Testicles Breasts Skin Stomach Eyes See the theme? Any cell or organ that has DNA & goes through mitosis can get cancer.
Development A benign tumor does not spread to other parts of the body and can often be removed by surgery. These tumors are generally not that harmful. A malignant tumor invades and destroys nearby healthy tissues and organs. These are the tumors to be afraid of. Malignant tumors, or cancers, can break loose from their tissue of origin and grow throughout the body. This process is called metastasis. Once a cancer has metastasized, it becomes difficult to treat.
There are many causes of cancer but for the most part they come from… Carcinogens Intercalating compounds Anything else that causes irreversible damage to the genes in DNA responsible for regulating cell growth & development. http://www.cancer.org/Cancer/CancerCauses/Ot herCarcinogens/GeneralInformationaboutCarcino gens/known-and-probable-human-carcinogens http://www.cancer.org/Cancer/CancerCauses/Ot herCarcinogens/GeneralInformationaboutCarcino gens/known-and-probable-human-carcinogens
Ultraviolet (UV) or other forms of radiation; from the sun, atomic weapons & reactors, radioactive matter (uranium), etc. Basal carcinoma Melanoma
Cell phones? Brain tumors We’ll see the data in your generation.
Some cancers can be treated by using drugs that kill the fast-growing cancer cells. Because drugs are chemicals, this method of treatment is called chemotherapy, or “chemo” for short. Some cancers can be treated by surgery to remove of the affected organ. Ultra-refined lasers In radiation therapy, high-energy rays are focused on an area in order to destroy cancerous cells. There are homeopathic treatments available, a highly supported nouveau methodology that uses treatments that are much more natural, personalized, and supportive than traditional “big-pharma” treatments. See: http://www.burzynskiclinic.com/ for an example.http://www.burzynskiclinic.com/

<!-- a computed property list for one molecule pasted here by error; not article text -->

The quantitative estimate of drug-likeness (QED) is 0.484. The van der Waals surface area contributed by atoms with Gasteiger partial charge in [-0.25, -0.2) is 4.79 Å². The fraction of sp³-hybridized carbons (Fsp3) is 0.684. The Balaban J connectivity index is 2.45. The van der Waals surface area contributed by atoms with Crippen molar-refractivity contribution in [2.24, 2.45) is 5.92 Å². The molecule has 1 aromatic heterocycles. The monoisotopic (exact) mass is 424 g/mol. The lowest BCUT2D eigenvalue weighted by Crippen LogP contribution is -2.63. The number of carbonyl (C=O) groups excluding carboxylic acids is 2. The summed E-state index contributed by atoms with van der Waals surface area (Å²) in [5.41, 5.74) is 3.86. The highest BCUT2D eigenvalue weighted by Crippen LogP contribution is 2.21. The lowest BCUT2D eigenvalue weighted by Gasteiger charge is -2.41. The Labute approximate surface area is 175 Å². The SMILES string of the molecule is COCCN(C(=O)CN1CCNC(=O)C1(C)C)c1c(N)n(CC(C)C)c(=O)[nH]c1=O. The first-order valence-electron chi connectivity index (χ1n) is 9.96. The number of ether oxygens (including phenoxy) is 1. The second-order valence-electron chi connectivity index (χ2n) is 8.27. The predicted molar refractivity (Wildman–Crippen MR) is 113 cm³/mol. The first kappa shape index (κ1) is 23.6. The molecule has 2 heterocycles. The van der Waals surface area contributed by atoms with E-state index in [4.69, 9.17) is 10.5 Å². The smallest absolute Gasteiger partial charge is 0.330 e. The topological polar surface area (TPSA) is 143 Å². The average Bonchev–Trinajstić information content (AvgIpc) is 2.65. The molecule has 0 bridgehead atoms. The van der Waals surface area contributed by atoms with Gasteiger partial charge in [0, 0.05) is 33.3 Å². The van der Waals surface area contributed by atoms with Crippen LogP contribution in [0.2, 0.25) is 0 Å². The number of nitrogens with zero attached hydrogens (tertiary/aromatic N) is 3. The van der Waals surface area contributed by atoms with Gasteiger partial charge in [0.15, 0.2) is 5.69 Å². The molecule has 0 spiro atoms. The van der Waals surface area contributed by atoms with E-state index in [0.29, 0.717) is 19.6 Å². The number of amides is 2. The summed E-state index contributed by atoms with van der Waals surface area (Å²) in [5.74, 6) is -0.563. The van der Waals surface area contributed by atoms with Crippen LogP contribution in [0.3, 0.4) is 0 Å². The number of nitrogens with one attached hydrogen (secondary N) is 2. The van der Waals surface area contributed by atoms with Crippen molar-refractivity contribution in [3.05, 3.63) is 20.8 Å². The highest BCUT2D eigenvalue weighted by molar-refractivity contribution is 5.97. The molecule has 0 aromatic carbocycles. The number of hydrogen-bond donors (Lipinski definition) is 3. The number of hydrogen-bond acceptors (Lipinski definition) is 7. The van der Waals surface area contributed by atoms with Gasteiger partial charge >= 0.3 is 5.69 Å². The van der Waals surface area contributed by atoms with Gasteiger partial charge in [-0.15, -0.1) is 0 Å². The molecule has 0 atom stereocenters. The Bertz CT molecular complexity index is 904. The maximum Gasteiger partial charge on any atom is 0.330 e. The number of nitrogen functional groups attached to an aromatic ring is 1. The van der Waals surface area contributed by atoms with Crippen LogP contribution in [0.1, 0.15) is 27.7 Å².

Prevention The best way to prevent cancer is to avoid things that can cause cancer. Wear sun block Limit exposure to smoke Limit exposure to alcohol intake Limit micro-radio wave exposure Avoid anything on the list of known carcinogens
Quiz Q1: What is cancer (define it)? Q2: How do cancer cells affect healthy cells? Q3: What is the reason that cancer cells do not respond properly to cell signals and controls? Q4: What can form in the body as a result? Q5: What is the difference between a benign tumor and a malignant tumor?
Q1: What is cancer (define it)? A1: Cancer is a group of severe and sometimes fatal diseases caused by uncontrolled cell growth. Q2: How do cancer cells affect healthy cells? A2: Cancer cells result in masses of cells, called a tumor, that invade and destroy healthy tissues. Q3: What is the reason that cancer cells do not respond properly to cell signals and controls? A3: Damage to a cell’s DNA can cause the cell to respond improperly or stop responding to normal signals and controls. If this happens, the cell cycle can’t be controlled. The defective cell divides, producing more defective cells. A mass of these cells forms a tumor. Q4: What can form in the body as a result? A4: Tumors Q5: What is the difference between a benign tumor and a malignant tumor? A5: A benign tumor does not spread to other parts of the body. Benign tumors are usually easy to remove. Cells in malignant tumors invade and destroy nearby healthy tissues and organs; they can also break loose and spread to other parts of the body.
Cell growth and division depend on protein signals and other environmental signals. Feedback signals at key checkpoints in the cell cycle can delay or trigger the next phase of the cell cycle. Uncontrolled cell growth and division results in tumors, which can invade surrounding tissues and cause cancer.